To quote Kriti, it is tons of videography, production, editing, photography, and with it comes a lot of challenges. Formal Gossip is our way of helping you through it.
When the lockdown began, Do Your Thng had to pivot. What we had planned for the coming time went on pause, and we started focusing on how to help creators in the ensuing weeks.
During one of the brainstorming sessions, the idea for a weekly chat session germinated and got scrapped. In between office work and house chores, none of us had the bandwidth to do justice to an hour-long chat every week.
But the concept struck a note with me.
The first few months in the creative industry were a sucker punch to my solar plexus, and I am not even a true creator – just a person helping creators do their thing.
Back then, if I had the option to hear a creator talk about the challenges and failures of their journey, I’d have jumped.
So, a weekly chat turned into an online video call series – Formal Gossip.
Hosted by yours truly, the 30 odd minutes long conversations are an attempt to gain at least a nugget of information on how to sail through these difficult times as a creator. And, of course, the happy times and fun experiences.
The very first episode was with Kriti Dhir, the lifestyle and travel creator who went public with 2000 followers and grew them to 100,000 in 8 short months, completely organically.
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Here’s the lowdown on it:
The juggling act
Kriti is a management consultant turned creator who has made juggling a full-time job with a creative career into art.
If you are in the corporate world and feel uninspired with life give her a follow. Her experimental content is the perfect panacea.
Any budding creator in two thoughts about whether to leave a stable profession for your passion, the advice is to find your risk appetite. If you love taking chances, go for it. If not, then Kriti is proof solid that you can do both.
The learning curve
When you jump into new things, like creating a brand video for the first time, it can be exhausting. The effort involved is that high. Stick with it – even if it’s beyond your comfort zone because these incidences turn into your learning curve.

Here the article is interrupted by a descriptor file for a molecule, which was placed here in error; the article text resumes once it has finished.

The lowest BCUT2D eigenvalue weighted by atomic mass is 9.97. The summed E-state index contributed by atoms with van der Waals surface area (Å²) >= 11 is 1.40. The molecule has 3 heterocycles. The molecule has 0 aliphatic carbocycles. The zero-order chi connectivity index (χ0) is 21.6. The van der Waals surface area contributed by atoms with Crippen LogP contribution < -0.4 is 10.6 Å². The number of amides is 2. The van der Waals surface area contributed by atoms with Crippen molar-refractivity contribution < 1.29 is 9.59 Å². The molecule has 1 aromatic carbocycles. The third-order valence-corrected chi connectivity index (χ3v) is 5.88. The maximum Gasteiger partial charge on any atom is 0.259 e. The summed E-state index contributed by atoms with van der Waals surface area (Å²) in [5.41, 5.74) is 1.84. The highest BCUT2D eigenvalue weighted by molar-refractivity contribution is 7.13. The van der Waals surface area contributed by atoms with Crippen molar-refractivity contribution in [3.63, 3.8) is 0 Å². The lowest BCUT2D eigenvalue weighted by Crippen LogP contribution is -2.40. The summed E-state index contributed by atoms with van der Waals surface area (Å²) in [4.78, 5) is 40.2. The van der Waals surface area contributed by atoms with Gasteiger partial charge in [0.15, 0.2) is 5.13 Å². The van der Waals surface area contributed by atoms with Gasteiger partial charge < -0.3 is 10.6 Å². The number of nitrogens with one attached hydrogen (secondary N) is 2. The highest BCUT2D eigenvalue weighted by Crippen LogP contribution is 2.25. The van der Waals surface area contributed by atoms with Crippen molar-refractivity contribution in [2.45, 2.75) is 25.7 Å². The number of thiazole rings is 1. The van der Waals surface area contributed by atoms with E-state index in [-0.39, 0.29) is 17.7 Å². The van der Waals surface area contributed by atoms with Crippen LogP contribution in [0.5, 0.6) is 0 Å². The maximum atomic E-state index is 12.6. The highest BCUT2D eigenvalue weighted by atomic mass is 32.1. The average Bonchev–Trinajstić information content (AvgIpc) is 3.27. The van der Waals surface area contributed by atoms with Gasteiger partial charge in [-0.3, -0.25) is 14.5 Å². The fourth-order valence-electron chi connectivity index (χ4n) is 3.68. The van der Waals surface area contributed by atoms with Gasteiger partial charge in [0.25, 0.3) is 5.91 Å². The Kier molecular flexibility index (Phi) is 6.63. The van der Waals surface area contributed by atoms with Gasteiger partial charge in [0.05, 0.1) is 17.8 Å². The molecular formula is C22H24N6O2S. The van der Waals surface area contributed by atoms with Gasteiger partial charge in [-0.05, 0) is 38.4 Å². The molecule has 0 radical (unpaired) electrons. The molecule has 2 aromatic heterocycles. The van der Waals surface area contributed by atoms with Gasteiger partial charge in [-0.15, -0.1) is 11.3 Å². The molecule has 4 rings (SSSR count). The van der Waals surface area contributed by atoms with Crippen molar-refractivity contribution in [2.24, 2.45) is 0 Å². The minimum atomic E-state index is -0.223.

On the new normal
Ads are not a priority for brands right now. COVID-19 has effectively stalled campaigns, but there is a silver lining for creators.
In the rat-race of making sponsored posts, creators often neglect to generate content merely for their audience. Utilize the current lockdown to do so and make the influencer space less commercialized.
Spend the time being creative. Expand your horizons and step into new niches.
For travel influencers, the adjustment to the new normal means going domestic and exploring local destinations.
When it comes to posting, strike a balance between content that is relatable right now with a glimpse of things you did pre COVID-19.
Tips for creators
The biggest trade secret Kriti revealed was to ask your community what they want to see. Read through every single message you get. Often, they are a font of fantastic ideas and precisely the inspiration you need.
As a single woman army, who edits, produces, directs all her content, Kriti keeps her tools simple – a tripod, a phone (all her content is shot on it), and iMovie.
Coping with stress
Blocking users does work, but a better strategy is to let people say what they want. Because at the end of the day, you can’t please everyone. As a creator, you should only send positive energy.
Switch off, when it gets too much, especially those who manage creation as a side hustle. Coming home from work, finding time to brainstorm, and then creating videos that actually please the brand is not easy. Add in the back and forth with brands and the stress can get to you.
It is okay to take time off when that happens.
My take on the session:
There were two colossal truth bombs Kriti dropped.
One, if you are passionate about something, then you want to invest time in it. Two, stay true to yourself, and everything else will pan out. Both are pivotal for anyone who has been oscillating over entering the industry.
Just do it. And that’s not an expression that Nike says; it is something people live by every day.
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Cover picture courtesy: Kriti Dhir